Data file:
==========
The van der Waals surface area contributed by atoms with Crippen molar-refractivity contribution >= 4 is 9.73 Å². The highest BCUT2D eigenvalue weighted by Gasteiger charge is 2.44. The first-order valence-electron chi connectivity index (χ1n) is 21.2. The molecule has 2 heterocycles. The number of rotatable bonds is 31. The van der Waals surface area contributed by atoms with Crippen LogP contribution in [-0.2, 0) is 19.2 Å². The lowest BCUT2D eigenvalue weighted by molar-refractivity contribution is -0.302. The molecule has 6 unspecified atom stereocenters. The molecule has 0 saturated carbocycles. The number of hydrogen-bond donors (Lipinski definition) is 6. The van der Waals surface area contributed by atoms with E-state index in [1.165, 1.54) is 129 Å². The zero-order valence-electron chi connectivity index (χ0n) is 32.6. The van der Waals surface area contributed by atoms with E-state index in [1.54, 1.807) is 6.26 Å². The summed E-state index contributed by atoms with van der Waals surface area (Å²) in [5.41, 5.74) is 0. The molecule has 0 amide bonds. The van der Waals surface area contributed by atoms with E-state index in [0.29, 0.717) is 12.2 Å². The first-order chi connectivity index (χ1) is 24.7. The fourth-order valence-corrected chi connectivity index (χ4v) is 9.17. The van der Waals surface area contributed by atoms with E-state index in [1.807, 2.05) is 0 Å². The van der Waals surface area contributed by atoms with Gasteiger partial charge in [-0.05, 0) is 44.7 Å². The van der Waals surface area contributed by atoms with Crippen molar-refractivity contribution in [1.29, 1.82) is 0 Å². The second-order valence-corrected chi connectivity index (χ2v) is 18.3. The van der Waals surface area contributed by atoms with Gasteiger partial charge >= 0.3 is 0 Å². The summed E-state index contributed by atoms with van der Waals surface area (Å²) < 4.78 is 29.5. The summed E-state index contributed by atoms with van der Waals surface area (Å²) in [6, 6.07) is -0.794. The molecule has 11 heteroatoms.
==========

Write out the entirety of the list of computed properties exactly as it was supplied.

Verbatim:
The van der Waals surface area contributed by atoms with Crippen molar-refractivity contribution >= 4 is 9.73 Å². The highest BCUT2D eigenvalue weighted by Gasteiger charge is 2.44. The first-order valence-electron chi connectivity index (χ1n) is 21.2. The molecule has 2 heterocycles. The number of rotatable bonds is 31. The van der Waals surface area contributed by atoms with Crippen LogP contribution in [-0.2, 0) is 19.2 Å². The lowest BCUT2D eigenvalue weighted by molar-refractivity contribution is -0.302. The molecule has 6 unspecified atom stereocenters. The molecule has 0 saturated carbocycles. The number of hydrogen-bond donors (Lipinski definition) is 6. The van der Waals surface area contributed by atoms with E-state index in [1.165, 1.54) is 129 Å². The zero-order valence-electron chi connectivity index (χ0n) is 32.6. The van der Waals surface area contributed by atoms with E-state index in [1.54, 1.807) is 6.26 Å². The summed E-state index contributed by atoms with van der Waals surface area (Å²) in [5.41, 5.74) is 0. The molecule has 0 amide bonds. The van der Waals surface area contributed by atoms with E-state index in [0.29, 0.717) is 12.2 Å². The first-order chi connectivity index (χ1) is 24.7. The fourth-order valence-corrected chi connectivity index (χ4v) is 9.17. The van der Waals surface area contributed by atoms with E-state index in [1.807, 2.05) is 0 Å². The van der Waals surface area contributed by atoms with Gasteiger partial charge in [-0.05, 0) is 44.7 Å². The van der Waals surface area contributed by atoms with Crippen molar-refractivity contribution in [1.29, 1.82) is 0 Å². The second-order valence-corrected chi connectivity index (χ2v) is 18.3. The van der Waals surface area contributed by atoms with Gasteiger partial charge >= 0.3 is 0 Å². The summed E-state index contributed by atoms with van der Waals surface area (Å²) < 4.78 is 29.5. The summed E-state index contributed by atoms with van der Waals surface area (Å²) in [6, 6.07) is -0.794. The molecule has 11 heteroatoms.